Via Indian Country Today: New School, New Vision for Isleta Pueblo

Isleta Pueblo has taken over the Isleta Elementary School, which since its founding in the 1890s had been under the control of the federal government. The difference in school morale and the children’s behavior, say school officials, is already evident. And it was certainly easy to see the day ICTMN visited—bubbly, friendly, well-behaved children, smiling teachers only too eager to show off their classrooms, and committed staff who took time to share their programs and plans for the future.

The transfer was official July 1. Just a few days before school started in August Interior Secretary Sally Jewell, Assistant Secretary – Indian Affairs Kevin Washburn, Bureau of Indian Education Director Charles Roessel and Sen. Martin Heinrich, D-N.M, joined Isleta Pueblo Gov. E. Paul Torres at the school to celebrate and turn over the keys. This is the first BIE-to-tribal school transition enabled by the Obama Administration’s Blueprint for Reform and the president’s Generation Indigenous (Gen-I) initiative, according to the Department of the Interior.

Torres explained that this is the school his grandmas and grandpas attended. It had once been an important gathering place for the community and provided a sense of continuity.

The language program has been active in the school for about two and a half years, with David Lente, Isleta Pueblo, serving as language teacher for grades K-6. “We’re incubating the language program now, working up to integrating language/culture into all instruction at the school,” he said. Among the initiatives underway, explained Lujan, are the production of cartoons in Tiwa for the younger kids and working with a private contractor to develop a Tiwa language program to run on Apple devices, called Tiwa Talk.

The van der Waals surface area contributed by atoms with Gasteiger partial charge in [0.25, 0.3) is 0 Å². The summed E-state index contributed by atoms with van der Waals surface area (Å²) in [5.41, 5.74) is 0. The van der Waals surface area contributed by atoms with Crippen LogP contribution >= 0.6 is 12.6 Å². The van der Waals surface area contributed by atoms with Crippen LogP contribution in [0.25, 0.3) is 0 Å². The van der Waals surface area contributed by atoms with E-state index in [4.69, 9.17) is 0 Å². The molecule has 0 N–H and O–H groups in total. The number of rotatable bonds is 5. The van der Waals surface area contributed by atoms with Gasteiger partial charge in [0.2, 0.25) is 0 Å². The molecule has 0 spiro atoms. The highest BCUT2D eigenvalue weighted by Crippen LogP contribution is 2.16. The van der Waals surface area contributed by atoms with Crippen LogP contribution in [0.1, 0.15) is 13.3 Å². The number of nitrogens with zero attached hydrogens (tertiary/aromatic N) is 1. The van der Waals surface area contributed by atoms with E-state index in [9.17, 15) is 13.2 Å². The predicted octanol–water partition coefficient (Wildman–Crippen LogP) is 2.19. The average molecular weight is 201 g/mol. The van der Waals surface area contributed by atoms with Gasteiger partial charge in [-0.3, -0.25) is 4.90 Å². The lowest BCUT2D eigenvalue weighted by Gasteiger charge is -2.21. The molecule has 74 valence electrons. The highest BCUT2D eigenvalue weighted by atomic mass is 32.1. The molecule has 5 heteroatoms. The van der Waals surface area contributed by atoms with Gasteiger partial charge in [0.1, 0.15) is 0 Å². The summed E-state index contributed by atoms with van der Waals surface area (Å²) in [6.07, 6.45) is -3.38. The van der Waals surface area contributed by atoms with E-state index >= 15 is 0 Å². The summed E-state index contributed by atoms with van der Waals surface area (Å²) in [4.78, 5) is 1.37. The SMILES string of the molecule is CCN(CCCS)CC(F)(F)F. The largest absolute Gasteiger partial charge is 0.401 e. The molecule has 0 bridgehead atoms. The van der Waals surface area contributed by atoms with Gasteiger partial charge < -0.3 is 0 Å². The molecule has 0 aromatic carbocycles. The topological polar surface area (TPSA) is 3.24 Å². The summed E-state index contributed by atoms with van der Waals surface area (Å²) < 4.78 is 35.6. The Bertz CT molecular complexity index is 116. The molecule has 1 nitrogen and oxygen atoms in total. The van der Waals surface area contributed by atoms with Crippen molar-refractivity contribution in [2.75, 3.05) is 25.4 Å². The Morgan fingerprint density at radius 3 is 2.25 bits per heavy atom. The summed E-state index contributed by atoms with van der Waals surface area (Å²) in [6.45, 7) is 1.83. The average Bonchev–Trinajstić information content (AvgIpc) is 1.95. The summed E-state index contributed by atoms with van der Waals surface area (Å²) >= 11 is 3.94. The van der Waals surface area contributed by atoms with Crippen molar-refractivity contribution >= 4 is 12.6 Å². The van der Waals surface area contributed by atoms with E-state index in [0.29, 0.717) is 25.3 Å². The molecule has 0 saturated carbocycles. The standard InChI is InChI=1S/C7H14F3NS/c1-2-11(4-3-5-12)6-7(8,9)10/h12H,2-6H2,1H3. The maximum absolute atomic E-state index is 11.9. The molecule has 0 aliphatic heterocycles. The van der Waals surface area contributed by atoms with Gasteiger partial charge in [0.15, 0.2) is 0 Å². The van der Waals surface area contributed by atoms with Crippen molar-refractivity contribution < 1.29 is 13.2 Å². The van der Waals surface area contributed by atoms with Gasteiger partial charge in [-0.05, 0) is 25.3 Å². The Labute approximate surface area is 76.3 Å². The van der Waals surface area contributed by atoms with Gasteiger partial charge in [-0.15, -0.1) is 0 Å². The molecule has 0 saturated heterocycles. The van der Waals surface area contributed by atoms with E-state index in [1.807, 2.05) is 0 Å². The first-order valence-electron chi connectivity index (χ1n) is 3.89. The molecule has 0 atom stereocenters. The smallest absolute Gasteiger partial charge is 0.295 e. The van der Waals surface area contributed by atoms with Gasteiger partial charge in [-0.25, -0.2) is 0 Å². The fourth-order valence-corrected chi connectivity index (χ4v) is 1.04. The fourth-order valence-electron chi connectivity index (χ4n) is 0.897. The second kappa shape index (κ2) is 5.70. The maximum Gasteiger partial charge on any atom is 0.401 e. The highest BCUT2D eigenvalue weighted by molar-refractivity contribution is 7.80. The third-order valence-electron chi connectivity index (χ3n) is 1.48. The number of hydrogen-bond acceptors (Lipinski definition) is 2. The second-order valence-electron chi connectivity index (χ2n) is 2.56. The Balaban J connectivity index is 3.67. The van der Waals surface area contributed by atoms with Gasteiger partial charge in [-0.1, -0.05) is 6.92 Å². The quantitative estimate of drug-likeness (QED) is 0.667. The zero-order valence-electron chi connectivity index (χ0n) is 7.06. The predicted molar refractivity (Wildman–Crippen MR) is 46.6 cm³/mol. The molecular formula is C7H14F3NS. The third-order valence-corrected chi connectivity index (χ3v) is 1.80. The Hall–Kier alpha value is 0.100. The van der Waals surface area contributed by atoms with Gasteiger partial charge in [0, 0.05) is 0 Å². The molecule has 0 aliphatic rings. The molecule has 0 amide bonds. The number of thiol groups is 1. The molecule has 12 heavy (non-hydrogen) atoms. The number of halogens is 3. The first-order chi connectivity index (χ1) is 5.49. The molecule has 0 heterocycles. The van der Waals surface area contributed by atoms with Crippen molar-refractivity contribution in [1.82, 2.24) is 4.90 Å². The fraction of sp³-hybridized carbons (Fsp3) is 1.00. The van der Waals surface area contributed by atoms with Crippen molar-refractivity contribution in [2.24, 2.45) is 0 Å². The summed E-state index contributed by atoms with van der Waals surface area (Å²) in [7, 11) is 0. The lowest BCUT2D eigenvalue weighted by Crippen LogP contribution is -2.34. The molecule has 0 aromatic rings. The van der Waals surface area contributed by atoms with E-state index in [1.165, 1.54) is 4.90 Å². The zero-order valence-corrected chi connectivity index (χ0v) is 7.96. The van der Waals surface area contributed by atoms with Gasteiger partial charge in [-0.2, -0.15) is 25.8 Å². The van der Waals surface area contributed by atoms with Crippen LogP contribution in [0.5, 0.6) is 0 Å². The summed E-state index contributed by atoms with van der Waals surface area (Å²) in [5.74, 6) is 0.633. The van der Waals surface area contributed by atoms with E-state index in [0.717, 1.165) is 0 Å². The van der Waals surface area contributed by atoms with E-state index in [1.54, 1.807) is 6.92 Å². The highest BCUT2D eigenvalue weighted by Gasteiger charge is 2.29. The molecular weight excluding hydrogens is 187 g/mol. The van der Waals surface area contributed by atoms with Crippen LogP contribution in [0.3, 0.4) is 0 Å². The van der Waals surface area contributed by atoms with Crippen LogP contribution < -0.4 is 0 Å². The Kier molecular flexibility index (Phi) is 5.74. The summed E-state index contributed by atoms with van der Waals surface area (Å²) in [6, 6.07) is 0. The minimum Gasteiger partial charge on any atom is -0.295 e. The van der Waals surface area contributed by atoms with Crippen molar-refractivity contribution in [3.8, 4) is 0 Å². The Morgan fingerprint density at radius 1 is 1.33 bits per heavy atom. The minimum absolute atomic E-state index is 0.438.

“Language, culture, and tradition are the focus of our new school,” said Gov. Torres. “We need our future leaders to be strong in language and culture to keep our identity.”

Via Edweek.org: Stakes High for Bureau of Indian Education’s Overhaul

An excerpt:

A U.S. Senate report from 1969 describes the federal government’s failure to provide an effective education for Native American children as a “national tragedy and a national disgrace” that has “condemned the [American Indian] to a life of poverty and despair.”

Nearly 50 years later, little has changed, in the view of advocates, lawmakers, and tribal leaders alike. Graduation rates in Indian Country are among the lowest of all student subgroups, and there’s a laundry list of schools in need of significant repairs, some of which lack essentials like heat and running water.

While the vast majority of Native American children attend traditional public schools run by local districts, members of Congress and the Obama administration—both of which have admitted to shouldering some blame for the current situation—are pressuring the Bureau of Indian Education to right its flailing operations at the schools the BIE oversees on or near American Indian reservations.

But since the bureau unveiled its blueprint for reorganizing last year, adjustments to its operations have been slow going, prompting some to question whether it will work. After all, the BIE, which is overseen by the U.S. Department of the Interior, has been beleaguered for decades by rampant staff turnover, lack of expertise, and financial mismanagement. In the last 36 years, it’s cycled through 33 directors.

“Questions have been raised about whether this will address the fundamental problems facing the system or simply rearrange the chairs at the department,” Rep. John Kline, R-Minn., said May 14 during a hearing in the U.S. House of Representatives that addressed the BIE’s shortcomings. “Questions have also been raised about whether this reorganization is being done in a timely manner or being delayed by the same bureaucratic wrangling that has plagued these schools for decades.”

Meanwhile, with Republicans in Congress focused on reducing the deficit and pruning the budget for federal agencies and programs, there’s little new money to be directed toward the problems.

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